Monoclonal Antibodies in Rheumatoid Arthritis

Marc Cohen; Mohammed A Omair; Edward C Keystone


Int J Clin Rheumatol. 2013;8(5):541-556. 

In This Article

Abstract and Introduction


Monoclonal antibodies are a group of complex and effective biologic agents used in the treatment of rheumatoid arthritis and other immune-mediated inflammatory diseases. They now represent an important series of options in the treatment of rheumatoid arthritis. In this review, we discuss the efficacy and safety of these agents. In addition, information regarding upcoming monoclonal agents and biosimilars is presented.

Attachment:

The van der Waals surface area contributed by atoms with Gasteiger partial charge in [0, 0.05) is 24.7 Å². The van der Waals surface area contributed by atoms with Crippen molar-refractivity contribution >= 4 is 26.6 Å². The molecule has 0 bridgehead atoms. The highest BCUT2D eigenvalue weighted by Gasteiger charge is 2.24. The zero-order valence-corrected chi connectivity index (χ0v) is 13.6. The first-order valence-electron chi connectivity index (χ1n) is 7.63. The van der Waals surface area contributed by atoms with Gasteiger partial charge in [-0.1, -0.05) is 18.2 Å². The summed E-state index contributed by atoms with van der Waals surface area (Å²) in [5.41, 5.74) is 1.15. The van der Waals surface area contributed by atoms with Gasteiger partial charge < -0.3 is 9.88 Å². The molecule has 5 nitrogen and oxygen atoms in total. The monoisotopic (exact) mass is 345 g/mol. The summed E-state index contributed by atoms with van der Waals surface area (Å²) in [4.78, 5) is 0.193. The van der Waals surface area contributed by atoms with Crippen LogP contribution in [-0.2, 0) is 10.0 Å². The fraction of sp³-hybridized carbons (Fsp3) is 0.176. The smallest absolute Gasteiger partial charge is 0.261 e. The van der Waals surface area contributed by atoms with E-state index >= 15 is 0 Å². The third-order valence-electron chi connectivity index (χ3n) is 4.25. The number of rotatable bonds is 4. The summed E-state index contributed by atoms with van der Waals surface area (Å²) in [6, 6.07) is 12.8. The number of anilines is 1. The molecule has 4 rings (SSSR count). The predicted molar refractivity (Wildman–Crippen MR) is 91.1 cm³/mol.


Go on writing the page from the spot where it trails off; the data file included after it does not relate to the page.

The treatment of rheumatoid arthritis (RA) has dramatically changed in the last decade since the introduction of the biological agents. Achieving remission in the clinical, functional and radiographic domains has become an achievable target.[1] Clinical studies involving biologic agents in RA have been essential to the recent progress in RA treatment. Monoclonal antibodies directed against the pathogenic cytokine and cellular elements within the RA synovium have been the most common form of biologic developed. Monoclonal antibodies (mAbs) are monospecific antibodies that are produced by immune cells that are all clones of a unique parent cell. Initial studies using mAbs in RA utilized anti-CD4, anti-CD7 and CAMPATH-1H as targets, with varying degrees of efficacy and with significant safety concerns.[2–10] Over the last decade, however, directed against a number of different target molecules mAbs have received US FDA approval for the treatment of RA. These are directed against TNF-α, CD20-positive B cells, IL-1 and IL-6. Other biological agents approved for the treatment of RA are not monoclonal antibodies but fusion proteins and include etanercept and abatacept.